RGA Mill Hill, (BJJ), Nick Brooks, Mill Hill, UK - 23/12/2010
Kev has recently set up a blog for RGA Buckinghamshire (the place I train: I refer to it as RGA High Wycombe, because that's the location I go to. The main club is in Aylesbury, with another branch in Bletchley). Check it out here. Kev is planning to keep it regularly updated with the latest news about RGA Bucks.
Due to the bad weather, Kev closed down for the Christmas break a few days early. So, I decided to take the opportunity to check out another RGA affiliate, in Mill Hill. Nick Brooks' club is the first RGA affiliate, as far as I'm aware, which was later followed by Farringdon, Kilburn and the rest of the growing RGA family. I've trained with Nick before, having been taught by him a couple of times back when he was a purple belt, and also rolled with him (I remember getting footlocked. A lot.)
This was the first time I'd experienced a Nick Brooks class at his own school. It is relatively easy to get to: I hopped on the underground, going from Marylebone to Oxford Circus on the Bakerloo, then the Victoria line through to Kings Cross, and finally an overground train to Mill Hill Broadway. If you head out of the station, down the stairs and past the buses (bearing to your left), you will eventually turn onto a street called The Broadway.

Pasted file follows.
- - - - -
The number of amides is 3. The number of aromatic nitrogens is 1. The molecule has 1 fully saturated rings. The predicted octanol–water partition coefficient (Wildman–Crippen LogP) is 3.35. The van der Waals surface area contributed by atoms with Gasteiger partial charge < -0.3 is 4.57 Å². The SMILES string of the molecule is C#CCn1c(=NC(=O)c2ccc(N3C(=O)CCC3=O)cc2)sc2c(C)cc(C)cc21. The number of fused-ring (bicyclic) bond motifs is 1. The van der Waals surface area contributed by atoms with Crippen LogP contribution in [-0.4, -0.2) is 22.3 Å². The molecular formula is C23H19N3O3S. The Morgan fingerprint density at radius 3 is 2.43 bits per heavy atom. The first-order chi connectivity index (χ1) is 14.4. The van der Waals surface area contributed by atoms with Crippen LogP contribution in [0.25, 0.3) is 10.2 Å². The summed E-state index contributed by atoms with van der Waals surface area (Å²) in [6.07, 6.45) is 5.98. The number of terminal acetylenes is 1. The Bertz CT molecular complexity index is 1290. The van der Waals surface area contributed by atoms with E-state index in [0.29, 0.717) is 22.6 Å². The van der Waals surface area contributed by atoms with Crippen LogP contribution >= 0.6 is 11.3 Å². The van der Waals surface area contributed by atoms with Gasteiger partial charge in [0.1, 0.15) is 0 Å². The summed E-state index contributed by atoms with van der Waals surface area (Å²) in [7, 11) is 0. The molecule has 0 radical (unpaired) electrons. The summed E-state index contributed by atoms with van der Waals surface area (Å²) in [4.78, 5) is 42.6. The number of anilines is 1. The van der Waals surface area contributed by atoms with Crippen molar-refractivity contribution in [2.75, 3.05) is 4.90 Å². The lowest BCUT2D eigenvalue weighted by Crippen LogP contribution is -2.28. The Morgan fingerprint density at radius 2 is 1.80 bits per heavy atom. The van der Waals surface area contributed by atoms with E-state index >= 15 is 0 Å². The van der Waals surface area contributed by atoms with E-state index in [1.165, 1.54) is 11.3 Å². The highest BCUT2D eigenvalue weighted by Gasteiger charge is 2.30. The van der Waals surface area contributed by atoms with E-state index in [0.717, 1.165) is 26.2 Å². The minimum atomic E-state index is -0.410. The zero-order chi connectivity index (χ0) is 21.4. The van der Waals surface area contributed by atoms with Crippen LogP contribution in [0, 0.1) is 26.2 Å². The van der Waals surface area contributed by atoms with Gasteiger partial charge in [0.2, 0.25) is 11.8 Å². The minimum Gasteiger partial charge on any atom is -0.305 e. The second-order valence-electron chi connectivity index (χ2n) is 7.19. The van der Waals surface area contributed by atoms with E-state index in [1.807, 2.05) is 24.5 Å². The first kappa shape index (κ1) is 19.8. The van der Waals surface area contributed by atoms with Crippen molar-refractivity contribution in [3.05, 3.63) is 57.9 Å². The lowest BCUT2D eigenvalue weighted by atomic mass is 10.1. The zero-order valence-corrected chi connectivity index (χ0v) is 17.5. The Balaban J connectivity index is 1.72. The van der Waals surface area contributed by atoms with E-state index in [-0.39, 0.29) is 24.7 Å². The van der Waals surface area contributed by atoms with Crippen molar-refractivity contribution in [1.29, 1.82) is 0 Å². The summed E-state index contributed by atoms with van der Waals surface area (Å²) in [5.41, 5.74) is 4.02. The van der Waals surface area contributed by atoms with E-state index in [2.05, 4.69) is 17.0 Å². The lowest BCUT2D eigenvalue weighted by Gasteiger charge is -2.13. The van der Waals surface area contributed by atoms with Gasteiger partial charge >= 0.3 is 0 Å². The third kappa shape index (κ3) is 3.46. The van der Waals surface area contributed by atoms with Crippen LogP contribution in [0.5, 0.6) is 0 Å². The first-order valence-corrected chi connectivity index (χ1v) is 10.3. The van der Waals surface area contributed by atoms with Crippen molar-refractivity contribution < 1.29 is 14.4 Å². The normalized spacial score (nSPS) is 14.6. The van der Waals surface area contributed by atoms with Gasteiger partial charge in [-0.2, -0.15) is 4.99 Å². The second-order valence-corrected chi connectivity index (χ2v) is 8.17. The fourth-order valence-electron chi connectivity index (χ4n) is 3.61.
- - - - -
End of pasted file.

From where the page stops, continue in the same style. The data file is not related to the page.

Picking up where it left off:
Follow that round to the left until you hit Bunns Lane. Keep on going down that road (you'll have to cross over a couple of times as the footpath appears and disappears) until you see a little industrial looking complex, with a music centre and a car wash. If you go in there and walk past the units with music blaring out of them, you'll eventually see the distinctive Mill Hill logo, with two big tyres outside (presumably for the strength and conditioning sessions).
There was a pretty good turnout for the day before Christmas Eve, mostly white belts, but also a blue and a purple belt present too. Nick was very welcoming to both me and another guy who was visiting from Gracie Barra Essex. After getting changed upstairs in the lounge (bunch of sofas, heaters, a big TV, grappling magazines and a copy of The Gracie Way: you couldn't ask for much more), it was time for class.